Blinch J, Allard F (2007) Sequence learning and working memory. Unpublished undergrad thesis, University of Waterloo, Ontario, Canada

Presentations

Conferences

SCAPPS Canadian Society for Psychomotor Learning and Sport Psychology
NASPSPA North American Society for the Psychology of Sport and Physical Activity

Lam MY, Blinch J, Connors EM, Doan JB, Gonzalez CLR (2017, July) Bimanual joint action: correlated timing of “bimanual” movements accomplished by two people. Poster session at the bi-annual Joint Action Meeting, London, United Kingdom

Blinch J, Kim Y, Chua R (2017, June) Trajectory analysis of pointing movements: how many trials are needed for reliable data? Poster session at the annual meeting of NASPSPA, San Diego, California

Aguilar D, Blinch J, Gonzalez CLR (2016, November) Visuospatial abilities in humans. Presented at the annual meeting of the Prairie – Perception, Action, and Cognition Team, Canmore, Alberta

Connors EM, Lam MY, Blinch J, Doan JB, Gonzalez CLR (2016, November) The co-ordination of bimanual reaching movements between people. Presented at the annual meeting of the Prairie – Perception, Action, and Cognition Team, Canmore, Alberta

Flindall JW, Blinch J, Gonzalez CLR (2016, November) Two hands are better than one: the grasp-to-eat kinematic signature in bimanual grasping movements. Presented at the annual meeting of the Prairie – Perception, Action, and Cognition Team, Canmore, Alberta

Gonzalez CLR, Blinch J, Cormier K (2016, November) Hemispheric asymmetries in haptically-guided grasping. Presented at the annual meeting of the Prairie – Perception, Action, and Cognition Team, Canmore, Alberta

Holmes J, Blinch J, Cameron BD, Chua R (2016, October) Integration and de-integration of bimanual movements. Poster session at the annual meeting of SCAPPS, Waterloo, Ontario

Lam MY, Blinch J, Connors EM, Doan JB, Gonzalez CLR (2016, October) Bimanual joint action: correlated timing of “bimanual” movements accomplished by two people. Poster session at the annual meeting of SCAPPS, Waterloo, Ontario

Awosoga O, Blinch J, Dabravolski J, Doan JB (2016, October) Investigating the quality of life of childcare workers in Southern Alberta. Poster session at the annual meeting of the International Society for Quality of Life Research (ISOQOL), Copenhagen, Denmark

Blinch J, Doan JB, Gonzalez CLR (2016, April) Spatiotemporal coupling of bimanual reach-to-grasp movements. Poster session at the annual meeting of the Banff Annual Seminar in Cognitive Sciences (BASICS), Banff, Alberta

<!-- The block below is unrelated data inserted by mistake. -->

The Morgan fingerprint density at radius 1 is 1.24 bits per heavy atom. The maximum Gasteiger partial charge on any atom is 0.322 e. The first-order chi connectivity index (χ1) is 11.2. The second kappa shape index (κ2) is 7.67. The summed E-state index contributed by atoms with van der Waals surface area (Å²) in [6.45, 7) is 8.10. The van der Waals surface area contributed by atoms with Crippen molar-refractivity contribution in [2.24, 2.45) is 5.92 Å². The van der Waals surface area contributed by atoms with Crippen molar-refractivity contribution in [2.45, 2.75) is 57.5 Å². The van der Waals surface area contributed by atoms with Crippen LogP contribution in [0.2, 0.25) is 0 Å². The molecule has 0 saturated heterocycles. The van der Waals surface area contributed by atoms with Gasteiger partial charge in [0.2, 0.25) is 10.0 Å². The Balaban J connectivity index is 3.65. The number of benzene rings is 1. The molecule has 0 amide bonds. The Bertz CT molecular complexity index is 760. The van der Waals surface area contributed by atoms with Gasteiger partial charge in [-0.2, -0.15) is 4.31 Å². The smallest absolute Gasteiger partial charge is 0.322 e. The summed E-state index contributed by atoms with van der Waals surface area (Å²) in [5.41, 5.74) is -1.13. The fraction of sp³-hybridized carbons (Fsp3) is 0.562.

Cormier K, Blinch J, Gonzalez CLR (2016, April) Blind touching: a study in hemispheric asymmetries in the control of haptically-guided grasping. Poster session at the annual meeting of the Banff Annual Seminar in Cognitive Sciences (BASICS), Banff, Alberta

Cormier K, Blinch J, Gonzalez CLR (2016, March) When it comes to touching, do it with your left hand: a study in hemispheric asymmetries in the control of grasping. Presented at the annual Meeting of the Minds, Lethbridge, Alberta

Bandaralage H, de Costa M, Blinch J, Doan JB (2016, January) Systems engineering approach to identifying differences in lifting behaviours. Poster session at the annual meeting of the International Conference on Systems in Medicine and Biology (ICSMB), Kharagpur, India

Blinch J, Franks IM, Carpenter MG, Chua R (2015, October) Preparation cost for bimanual asymmetric movements is caused by response selection. Presented at the annual meeting of SCAPPS, Edmonton, Alberta

Awosoga O, Blinch J, Provost T, Doan JB (2015, August) Investigating health and wellness of childcare workers in Southern Alberta, Canada. Paper presented at the annual meeting of the Joint Statistical Meetings (JSM), Seattle, Washington

Blinch J, Holmes JA, Cameron BD, Franks IM, Chua R (2015, June) Preparation of bimanual reaching movements: contributions from directions and amplitudes. Poster session at the annual meeting of NASPSPA, Portland, Oregon

Blinch J, Franks IM, Carpenter MG, Chua R (2014, October) Decreasing the preparation cost for bimanual asymmetric movements. Presented at the annual meeting of SCAPPS, London, Ontario